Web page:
Beijing: China's central bank, People's Bank of China, may cut interest rates by 25 basis points each in the second and third quarter to revive the economic growth which is impacted by slowdown in eurozone and the US, a research note said here.
China's monetary policy is likely to see an adjustment in the first half of this year as inflation pressure gradually eases, a research paper, co-sponsored by Xiamen University and the National University of Singapore, said.
"We expect the People's Bank of China to cut the interest rate twice, in the second and third quarters, by 25 basis points each time," Professor of Economics at the Lee Kuan Yew School of Public Policy at the National University of Singapore Chen Kang said.
After those two cuts, China's benchmark interest rate will drop from the current 6.56 per cent to 6.06 per cent.
The central bank said on February 18 that it will cut the reserve requirement ratio, or the proportion of money that lenders must set aside as reserve, by 50 basis points, effective February 24.
It follows a cut in the reserve requirement ration in December by 50 basis points, the first since December 2008.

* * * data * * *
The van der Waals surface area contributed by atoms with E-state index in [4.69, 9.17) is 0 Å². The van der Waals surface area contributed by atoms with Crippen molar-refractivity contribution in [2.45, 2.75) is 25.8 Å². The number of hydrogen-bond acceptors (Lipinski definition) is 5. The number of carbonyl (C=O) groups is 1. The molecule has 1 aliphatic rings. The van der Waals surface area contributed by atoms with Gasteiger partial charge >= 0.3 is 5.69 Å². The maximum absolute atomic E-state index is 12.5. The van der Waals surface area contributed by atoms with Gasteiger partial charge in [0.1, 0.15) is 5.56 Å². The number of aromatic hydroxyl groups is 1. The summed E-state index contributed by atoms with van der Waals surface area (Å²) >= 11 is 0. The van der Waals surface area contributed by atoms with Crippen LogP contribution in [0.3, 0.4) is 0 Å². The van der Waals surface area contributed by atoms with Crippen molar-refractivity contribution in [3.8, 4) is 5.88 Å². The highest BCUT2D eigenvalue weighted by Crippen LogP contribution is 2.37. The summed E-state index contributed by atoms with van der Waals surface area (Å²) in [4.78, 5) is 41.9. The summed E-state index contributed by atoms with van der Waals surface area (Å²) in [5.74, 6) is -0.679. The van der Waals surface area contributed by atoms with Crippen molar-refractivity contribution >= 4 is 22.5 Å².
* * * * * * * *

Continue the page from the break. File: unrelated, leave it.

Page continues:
"As the external demand weakens, the renminbi further appreciates and the domestic economy slows down, we believe the inflation pressure will gradually ease this year,"
Professor Li Wenfu of Xiamen University told the state run China Daily.
According to the National Bureau of Statistics, the Consumer Price Index, a main gauge of inflation, stood at 4.5 per cent year-on-year in January. It rose 5.4 per cent in 2011 from a year earlier, the bureau said.
"Based on our research, China's CPI will fall to 3.33 per cent in 2012, down 2.18 percentage points from 2011, which provides leeway for the central bank to loosen its monetary policy as the economy further slows down," Li added.
Deputy Head of the Economic Research Institution of the Chinese Academy of Social Sciences Zhang Ping said the CPI will fall further in February, probably below 3.5 per cent.
"With a meaningful rebound for domestic demand not in sight, external weakness is starting to bite, adding more downside risks to growth," Chief Economist for China and the Co-Head of Asian Economic Research at HSBC Qu Hongbin said.
He urged the central bank to further loosen its policies after it cut the RRR for banks for the first time this year.
Due to last year's surging inflation, China's real interest rates have been negative for the past 23 months.

China's CPI reached a 37-month high of 6.5 per cent in July 2011.
"Given China's negative real interest rate, there should be a cut in the loan interest rate but no more in the deposit interest rate," Economist with the Unirule Institute of economics Zhang Shuguang said.